Over the past month, the rumor mill surrounding the next version of Amazon's (NASDAQ:AMZN) Kindle Fire low-cost tablet has heated up in a big way. A number of Internet sources have predicted that an updated Kindle Fire could be introduced any day now (and no later than September). The successful launch of Google's (NASDAQ:GOOG) Nexus 7 tablet (also priced at $199 for the base model) has been a major catalyst for Kindle Fire rumors. Widespread reports that Apple (NASDAQ:AAPL) will release an "iPad Mini" in September have added fuel to the rumor mill.
While design specifications are typically closely held ahead of new product launches, leaks are also rampant, and some reports have claimed that Nvidia's (NASDAQ:NVDA) Tegra 3 processor will power the next-generation Kindle Fire. It's always prudent to take these reports with a grain of salt. For instance, there were numerous reports last spring and summer claiming that Nvidia's Tegra 2 would power the original Kindle Fire, but the design win ultimately went to Texas Instruments (NASDAQ:TXN). It's likely that Amazon chose TI's OMAP processor because it was able to get better pricing from TI than from Nvidia. Given Amazon's desire to minimize the cost of the tablet, this was probably a good decision on its part.
However, I think this year's Tegra-Kindle Fire rumors are more credible. The Tegra 3 clearly offers superior value/performance compared to TI's OMAP 4. The proof is in the market outcomes, as Tegra 3 has won numerous design wins while OMAP 4 has really struggled recently (despite being the "reference design" for the Ice Cream Sandwich version of Android). And while TI is coming to market soon with a much improved OMAP 5 processor, it's at least 50/50 that it won't have the supply available this fall to meet Amazon's requirements. The OMAP 5 is being manufactured on the 28 nm process at United Microelectronics (NYSE:UMC), meaning that supply will be affected in the near term by the industry-wide shortage of 28 nm capacity. While UMC is better off than larger rival TSMC (NYSE:TSM), neither company is able to meet demand fully, according to Qualcomm (NASDAQ:QCOM).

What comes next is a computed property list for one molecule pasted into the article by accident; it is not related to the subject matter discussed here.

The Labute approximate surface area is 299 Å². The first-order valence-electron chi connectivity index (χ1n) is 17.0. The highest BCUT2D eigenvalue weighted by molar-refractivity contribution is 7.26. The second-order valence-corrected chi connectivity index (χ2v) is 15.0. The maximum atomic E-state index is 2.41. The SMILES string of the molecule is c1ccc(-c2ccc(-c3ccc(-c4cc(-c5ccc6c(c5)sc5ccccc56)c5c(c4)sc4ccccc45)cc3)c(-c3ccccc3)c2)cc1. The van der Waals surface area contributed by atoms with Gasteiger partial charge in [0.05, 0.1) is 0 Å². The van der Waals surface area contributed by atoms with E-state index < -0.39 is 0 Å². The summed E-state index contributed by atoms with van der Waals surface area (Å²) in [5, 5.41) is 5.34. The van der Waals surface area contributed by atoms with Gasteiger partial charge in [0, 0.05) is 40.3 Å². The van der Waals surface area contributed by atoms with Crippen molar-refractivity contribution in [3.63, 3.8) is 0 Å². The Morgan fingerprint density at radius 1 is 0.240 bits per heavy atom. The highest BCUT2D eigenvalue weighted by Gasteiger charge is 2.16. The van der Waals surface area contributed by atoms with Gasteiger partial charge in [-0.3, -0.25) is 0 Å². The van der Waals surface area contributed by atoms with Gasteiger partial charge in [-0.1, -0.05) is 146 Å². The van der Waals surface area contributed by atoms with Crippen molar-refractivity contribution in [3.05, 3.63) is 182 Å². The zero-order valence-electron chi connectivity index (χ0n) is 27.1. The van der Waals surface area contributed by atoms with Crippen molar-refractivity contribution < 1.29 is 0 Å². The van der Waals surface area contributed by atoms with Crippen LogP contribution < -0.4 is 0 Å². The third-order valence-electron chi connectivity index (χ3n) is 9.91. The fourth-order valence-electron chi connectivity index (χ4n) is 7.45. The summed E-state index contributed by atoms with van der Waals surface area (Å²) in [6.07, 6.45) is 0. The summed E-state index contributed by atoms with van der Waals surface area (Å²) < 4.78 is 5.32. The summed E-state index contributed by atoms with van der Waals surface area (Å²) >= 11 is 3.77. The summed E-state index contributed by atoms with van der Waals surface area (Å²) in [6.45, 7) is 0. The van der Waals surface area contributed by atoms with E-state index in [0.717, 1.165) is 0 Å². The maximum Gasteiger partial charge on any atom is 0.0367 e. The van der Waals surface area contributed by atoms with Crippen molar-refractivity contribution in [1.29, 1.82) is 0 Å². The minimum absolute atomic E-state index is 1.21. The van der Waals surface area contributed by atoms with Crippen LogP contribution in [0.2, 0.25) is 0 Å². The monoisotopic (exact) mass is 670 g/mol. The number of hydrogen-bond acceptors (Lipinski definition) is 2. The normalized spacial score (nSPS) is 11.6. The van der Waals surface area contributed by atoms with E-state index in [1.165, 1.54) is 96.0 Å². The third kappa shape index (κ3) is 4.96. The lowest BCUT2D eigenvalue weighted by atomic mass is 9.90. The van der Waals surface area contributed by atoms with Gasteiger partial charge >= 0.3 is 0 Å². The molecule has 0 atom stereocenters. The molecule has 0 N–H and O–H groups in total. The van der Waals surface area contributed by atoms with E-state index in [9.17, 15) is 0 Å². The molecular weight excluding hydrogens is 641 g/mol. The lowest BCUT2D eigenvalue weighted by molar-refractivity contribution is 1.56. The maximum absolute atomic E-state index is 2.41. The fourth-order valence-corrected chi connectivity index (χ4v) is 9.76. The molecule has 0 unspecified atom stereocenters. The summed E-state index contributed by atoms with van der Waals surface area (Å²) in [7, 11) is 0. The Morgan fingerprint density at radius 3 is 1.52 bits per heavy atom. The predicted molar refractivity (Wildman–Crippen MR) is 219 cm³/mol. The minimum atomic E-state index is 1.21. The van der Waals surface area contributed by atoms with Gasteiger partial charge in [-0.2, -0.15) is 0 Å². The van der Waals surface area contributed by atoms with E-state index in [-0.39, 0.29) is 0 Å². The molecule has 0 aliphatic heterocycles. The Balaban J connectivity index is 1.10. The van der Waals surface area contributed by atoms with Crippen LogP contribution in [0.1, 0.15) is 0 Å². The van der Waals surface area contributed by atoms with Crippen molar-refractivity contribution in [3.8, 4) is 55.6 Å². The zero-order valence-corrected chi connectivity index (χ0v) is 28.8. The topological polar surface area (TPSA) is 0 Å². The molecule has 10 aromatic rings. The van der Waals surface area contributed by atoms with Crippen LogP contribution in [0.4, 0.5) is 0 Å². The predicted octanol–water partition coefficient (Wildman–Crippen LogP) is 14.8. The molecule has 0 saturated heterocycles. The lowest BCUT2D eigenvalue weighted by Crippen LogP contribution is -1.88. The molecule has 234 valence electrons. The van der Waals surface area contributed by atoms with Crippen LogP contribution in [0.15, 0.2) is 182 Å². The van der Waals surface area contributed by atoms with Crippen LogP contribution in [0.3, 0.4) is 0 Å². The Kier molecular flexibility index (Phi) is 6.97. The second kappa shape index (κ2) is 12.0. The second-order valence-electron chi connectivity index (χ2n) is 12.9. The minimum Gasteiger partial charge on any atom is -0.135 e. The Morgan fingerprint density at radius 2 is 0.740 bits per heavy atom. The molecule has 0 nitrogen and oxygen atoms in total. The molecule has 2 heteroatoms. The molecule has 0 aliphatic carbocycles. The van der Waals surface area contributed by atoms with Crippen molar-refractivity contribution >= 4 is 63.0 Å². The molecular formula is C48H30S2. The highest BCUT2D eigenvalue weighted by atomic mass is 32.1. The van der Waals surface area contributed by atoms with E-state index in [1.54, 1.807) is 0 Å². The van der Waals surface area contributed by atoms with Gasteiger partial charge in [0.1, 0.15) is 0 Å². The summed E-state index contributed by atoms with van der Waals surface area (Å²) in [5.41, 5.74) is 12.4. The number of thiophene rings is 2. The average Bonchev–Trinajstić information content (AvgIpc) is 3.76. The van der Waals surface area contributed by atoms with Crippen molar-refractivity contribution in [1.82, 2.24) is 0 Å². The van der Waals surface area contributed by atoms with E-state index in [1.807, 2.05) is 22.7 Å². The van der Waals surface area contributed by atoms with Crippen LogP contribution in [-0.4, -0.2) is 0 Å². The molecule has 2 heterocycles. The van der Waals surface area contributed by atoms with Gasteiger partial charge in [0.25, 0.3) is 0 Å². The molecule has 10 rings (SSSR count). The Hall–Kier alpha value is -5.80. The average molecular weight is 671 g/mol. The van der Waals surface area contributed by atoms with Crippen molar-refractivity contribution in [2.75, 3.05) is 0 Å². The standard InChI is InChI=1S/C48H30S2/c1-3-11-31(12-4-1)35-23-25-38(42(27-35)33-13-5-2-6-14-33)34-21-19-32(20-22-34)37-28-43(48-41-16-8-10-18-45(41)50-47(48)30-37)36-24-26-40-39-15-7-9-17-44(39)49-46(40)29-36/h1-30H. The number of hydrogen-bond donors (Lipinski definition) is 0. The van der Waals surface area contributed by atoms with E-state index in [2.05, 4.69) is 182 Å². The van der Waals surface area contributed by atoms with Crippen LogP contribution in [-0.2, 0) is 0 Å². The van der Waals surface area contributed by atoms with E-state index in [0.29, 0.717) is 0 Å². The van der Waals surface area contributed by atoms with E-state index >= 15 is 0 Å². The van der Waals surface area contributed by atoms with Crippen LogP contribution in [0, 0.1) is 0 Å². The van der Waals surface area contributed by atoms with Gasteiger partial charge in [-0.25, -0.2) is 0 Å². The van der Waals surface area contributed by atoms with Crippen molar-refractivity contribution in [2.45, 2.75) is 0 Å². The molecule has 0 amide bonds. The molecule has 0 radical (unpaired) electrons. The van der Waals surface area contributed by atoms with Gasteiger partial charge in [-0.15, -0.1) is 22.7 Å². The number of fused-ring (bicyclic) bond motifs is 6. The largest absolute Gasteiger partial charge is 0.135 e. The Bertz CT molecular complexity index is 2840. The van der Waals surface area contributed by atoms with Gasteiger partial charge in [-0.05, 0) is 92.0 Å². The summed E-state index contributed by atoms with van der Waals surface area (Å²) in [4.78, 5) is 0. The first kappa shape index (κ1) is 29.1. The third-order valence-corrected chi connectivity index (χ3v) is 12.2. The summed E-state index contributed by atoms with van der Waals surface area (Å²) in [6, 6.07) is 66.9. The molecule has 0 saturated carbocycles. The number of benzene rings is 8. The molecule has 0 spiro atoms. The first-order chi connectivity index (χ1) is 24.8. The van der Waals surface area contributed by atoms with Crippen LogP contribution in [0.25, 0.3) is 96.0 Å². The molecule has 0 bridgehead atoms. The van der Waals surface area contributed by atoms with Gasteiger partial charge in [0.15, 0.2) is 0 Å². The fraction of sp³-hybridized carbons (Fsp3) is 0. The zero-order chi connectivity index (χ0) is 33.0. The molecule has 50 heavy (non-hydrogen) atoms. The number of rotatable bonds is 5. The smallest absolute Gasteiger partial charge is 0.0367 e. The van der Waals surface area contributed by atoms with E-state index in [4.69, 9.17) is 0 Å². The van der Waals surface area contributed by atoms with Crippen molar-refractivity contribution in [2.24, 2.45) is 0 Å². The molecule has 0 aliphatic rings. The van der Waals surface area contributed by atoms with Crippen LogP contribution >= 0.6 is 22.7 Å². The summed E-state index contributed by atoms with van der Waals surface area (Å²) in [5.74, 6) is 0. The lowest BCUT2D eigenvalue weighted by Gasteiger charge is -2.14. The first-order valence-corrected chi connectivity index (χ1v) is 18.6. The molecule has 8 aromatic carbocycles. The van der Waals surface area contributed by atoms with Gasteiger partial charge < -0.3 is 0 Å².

Thus, I would be surprised to see Amazon choose a 28 nm processor for the new device. That also rules out Qualcomm's S4 "Krait" processors. On the other hand, Amazon cannot afford to compromise on performance this time around. When the Kindle Fire came out last fall, it defined a new low-cost tablet segment. This allowed Amazon to be successful with a design that involved clear sacrifices (e.g., the lack of a camera). Today, the Nexus 7 has grabbed the spotlight as the clear choice for consumers in the sub-$300 tablet market. It offers high performance at the same price as the current Kindle Fire models. There are other competitors bringing devices to market at low price points, too, with Apple looming in the background as well. In order to maintain a leading position in the non-Apple tablet market, Amazon needs to vastly improve the Kindle Fire's specs, while ensuring sufficient supply. Tegra 3 is the clear choice for Amazon to produce a worthy rival to the Nexus 7.
Of course, a Kindle Fire design win is no sure thing for Nvidia. However, as I have argued elsewhere, the company is already a good value based on the success of the Nexus 7 and other Tegra design wins, combined with surging market share in the discrete GPU segment. Recent reports have suggested that Google could sell 8 million units of the Nexus 7 between now and the end of 2012. This already puts Nvidia well on the way to its target of at least $540 million in Tegra sales for FY 2013. A revamped Kindle Fire would send Nvidia flying past that level.
If Nvidia does get the Kindle Fire design win, the stock is likely to move up toward its 52-week high near $17. If Nvidia can meet the high end of its Q3 guidance, then the stock has upside to around $20. On the flip side, given Nvidia's strong balance sheet (more than $5/share in cash and no debt) and improving fundamentals, I see minimal downside from current levels.
Disclosure: I am long NVDA. I wrote this article myself, and it expresses my own opinions. I am not receiving compensation for it (other than from Seeking Alpha). I have no business relationship with any company whose stock is mentioned in this article.